Warning

 

Close

Confirm Action

Are you sure you wish to do this?

Confirm Cancel
Member Login
Posted: 10/29/2004 11:17:19 AM EST
[Last Edit: 10/29/2004 11:21:13 AM EST by IRONsite]
The turkey is now cleaned and drained but I need to know how to go about cooking it. It obviously needs to be basted a lot, with what I don't know. I just need to know how to roast a wild turkey. Like what are the differences between a domestic turkey and a wild one? How do I roast it, nothing special just to roast it because I know how to cook a store bought one but not a wild one.
Link Posted: 10/29/2004 11:18:12 AM EST
smoke it with hickory or mesquite chips for 2 hours, then bake
Link Posted: 10/29/2004 11:19:19 AM EST
Deepfry that bird!!! Its the only way!
Link Posted: 10/29/2004 11:19:40 AM EST

Originally Posted By Boom_Stick:
Deepfry that bird!!! Its the only way!



good call, forgot about that
Link Posted: 10/29/2004 11:19:46 AM EST
Well, like I know how to cook a store bought one but I know a wild one has to be different than a domestic one. What do I baste it with, how much etc.
Link Posted: 10/29/2004 11:31:40 AM EST
Wild turkeys are not going to have the meat on them like a domestic one. We usually only keep the breast meat. Cut the breast meat into thin chunks and chicken-fry it. Serve with cream gravy--yum yum.
Link Posted: 10/29/2004 11:36:43 AM EST
[Last Edit: 10/29/2004 11:37:18 AM EST by gamesniper]
Pin strips of bacon with toothpicks all over the wild bird and it'll be self-basting. Wild birds have little white meat and are ultra lean. It's very easy to cook a wild turkey and have it come out completely unpalatable.

I've had wild turkey prepared just about every way possible, except for frying.

Smoking the wild bird is by far the best way to have it.

Personally, I'll take a Butterball over a wild bird any day, but the experience of a wild bird has to be tried. Besides, you gotta eat what you kill if at all possible.
Link Posted: 10/29/2004 11:37:18 AM EST
oh snap...you got my brain thinking about a fine smoked wild bird..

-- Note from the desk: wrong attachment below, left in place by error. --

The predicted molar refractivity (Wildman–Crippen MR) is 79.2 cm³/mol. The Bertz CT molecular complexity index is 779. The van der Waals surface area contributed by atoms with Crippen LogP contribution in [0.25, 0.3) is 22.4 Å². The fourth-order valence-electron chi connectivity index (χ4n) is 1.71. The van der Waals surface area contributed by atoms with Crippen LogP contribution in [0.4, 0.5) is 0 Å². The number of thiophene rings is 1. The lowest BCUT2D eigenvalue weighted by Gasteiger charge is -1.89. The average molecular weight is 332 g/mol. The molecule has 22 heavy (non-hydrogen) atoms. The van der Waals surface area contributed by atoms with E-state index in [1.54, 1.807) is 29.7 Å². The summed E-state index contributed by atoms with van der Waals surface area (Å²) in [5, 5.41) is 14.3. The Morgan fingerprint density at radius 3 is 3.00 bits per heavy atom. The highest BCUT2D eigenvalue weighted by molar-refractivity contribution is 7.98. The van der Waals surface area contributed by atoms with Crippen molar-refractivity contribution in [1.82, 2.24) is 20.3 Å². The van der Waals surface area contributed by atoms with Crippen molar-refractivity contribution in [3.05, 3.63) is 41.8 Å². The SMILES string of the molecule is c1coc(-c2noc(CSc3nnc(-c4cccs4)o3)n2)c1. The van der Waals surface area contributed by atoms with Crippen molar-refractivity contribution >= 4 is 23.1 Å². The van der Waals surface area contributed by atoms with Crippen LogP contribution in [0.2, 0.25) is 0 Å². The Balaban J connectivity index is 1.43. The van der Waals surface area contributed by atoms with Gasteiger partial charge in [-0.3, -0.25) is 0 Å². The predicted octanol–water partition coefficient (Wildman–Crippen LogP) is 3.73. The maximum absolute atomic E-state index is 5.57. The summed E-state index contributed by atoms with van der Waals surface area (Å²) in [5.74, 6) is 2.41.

tell the story of how you got it....roadkill?
Link Posted: 10/29/2004 11:38:02 AM EST
Garbage Can Turkey


You need...
aluminum foil
15 inch wooden stake
1 (12 pound) whole turkey, neck and giblets removed
new 15 gallon metal garbage can with lid



DIRECTIONS:
Lay about 3 long sheets of heavy duty aluminum foil out on the grass to make a square about 3x3 feet. Pound the wooden stake into the ground in the center of the aluminum foil.
Fill the lid of the garbage can with a large pile of charcoal, and light. Place the whole turkey (thawed of course) onto the stake, legs down. Turn the garbage can upside down, and place over the turkey. Place piles of lighted coals on the top, and around the sides of the can.
Cook for at least 1 1/2 hours, or keep going until coals go out. Do not lift can during cooking. Brush the charcoal off of the can, and lift off carefully as some heat may rush out when you lift the can. The internal temperature of the turkey should be at least 180 degrees F (83 degrees C) when taken in the thickest part of the thigh.

The most moist damn turkey I have ever had the pleasure of eating. Cooks really fast, and tastes really good! Did this in a VT state park once and I swear 300 people come over to check it out, they were amazed.
Link Posted: 10/29/2004 11:42:07 AM EST

Originally Posted By DUNC:
Wild turkeys are not going to have the meat on them like a domestic one. We usually only keep the breast meat. Cut the breast meat into thin chunks and chicken-fry it. Serve with cream gravy--yum yum.



Yep... or even better is to skin out the bird and grill the breast meat over a wood fire... I've still have not filled my fall turkey tag and this thread is making me HUNGRY...

Link Posted: 10/29/2004 11:43:21 AM EST
Don't expect much, it spent all day walking around looking for food, the tame one spent the whole day in a little cage eating until it lost its head. You never go to the butcher and ask for something that's been running around the farm for 7 years.
Top Top